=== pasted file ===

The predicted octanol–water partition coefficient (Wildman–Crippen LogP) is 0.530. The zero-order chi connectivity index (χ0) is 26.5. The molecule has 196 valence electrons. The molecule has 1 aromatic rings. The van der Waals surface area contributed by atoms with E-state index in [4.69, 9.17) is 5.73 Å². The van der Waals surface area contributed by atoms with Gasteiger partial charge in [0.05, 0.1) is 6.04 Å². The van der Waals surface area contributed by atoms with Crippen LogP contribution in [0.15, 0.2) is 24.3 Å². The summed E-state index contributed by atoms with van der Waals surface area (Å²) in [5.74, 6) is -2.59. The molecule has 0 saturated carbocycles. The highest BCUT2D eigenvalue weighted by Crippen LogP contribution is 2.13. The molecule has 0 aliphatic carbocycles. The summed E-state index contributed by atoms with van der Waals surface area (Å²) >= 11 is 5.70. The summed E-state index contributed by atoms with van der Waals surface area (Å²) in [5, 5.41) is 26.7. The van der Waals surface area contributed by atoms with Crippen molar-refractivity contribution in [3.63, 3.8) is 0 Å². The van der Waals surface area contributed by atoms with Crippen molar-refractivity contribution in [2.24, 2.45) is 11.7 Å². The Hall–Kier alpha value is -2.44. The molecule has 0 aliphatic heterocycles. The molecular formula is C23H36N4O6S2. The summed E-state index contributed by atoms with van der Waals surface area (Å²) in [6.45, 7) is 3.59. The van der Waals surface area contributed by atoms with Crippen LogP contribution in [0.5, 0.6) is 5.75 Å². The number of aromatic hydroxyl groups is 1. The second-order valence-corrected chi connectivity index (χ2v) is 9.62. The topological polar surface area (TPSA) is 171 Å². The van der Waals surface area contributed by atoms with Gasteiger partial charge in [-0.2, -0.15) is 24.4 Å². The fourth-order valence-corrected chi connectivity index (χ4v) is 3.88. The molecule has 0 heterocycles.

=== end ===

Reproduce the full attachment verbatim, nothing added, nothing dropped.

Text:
The predicted octanol–water partition coefficient (Wildman–Crippen LogP) is 0.530. The zero-order chi connectivity index (χ0) is 26.5. The molecule has 196 valence electrons. The molecule has 1 aromatic rings. The van der Waals surface area contributed by atoms with E-state index in [4.69, 9.17) is 5.73 Å². The van der Waals surface area contributed by atoms with Gasteiger partial charge in [0.05, 0.1) is 6.04 Å². The van der Waals surface area contributed by atoms with Crippen LogP contribution in [0.15, 0.2) is 24.3 Å². The summed E-state index contributed by atoms with van der Waals surface area (Å²) in [5.74, 6) is -2.59. The molecule has 0 saturated carbocycles. The highest BCUT2D eigenvalue weighted by Crippen LogP contribution is 2.13. The molecule has 0 aliphatic carbocycles. The summed E-state index contributed by atoms with van der Waals surface area (Å²) >= 11 is 5.70. The summed E-state index contributed by atoms with van der Waals surface area (Å²) in [5, 5.41) is 26.7. The van der Waals surface area contributed by atoms with Crippen molar-refractivity contribution in [3.63, 3.8) is 0 Å². The van der Waals surface area contributed by atoms with Crippen molar-refractivity contribution in [2.24, 2.45) is 11.7 Å². The Hall–Kier alpha value is -2.44. The molecule has 0 aliphatic heterocycles. The molecular formula is C23H36N4O6S2. The summed E-state index contributed by atoms with van der Waals surface area (Å²) in [6.45, 7) is 3.59. The van der Waals surface area contributed by atoms with Crippen LogP contribution in [0.5, 0.6) is 5.75 Å². The number of aromatic hydroxyl groups is 1. The second-order valence-corrected chi connectivity index (χ2v) is 9.62. The topological polar surface area (TPSA) is 171 Å². The van der Waals surface area contributed by atoms with Gasteiger partial charge in [-0.2, -0.15) is 24.4 Å². The fourth-order valence-corrected chi connectivity index (χ4v) is 3.88. The molecule has 0 heterocycles.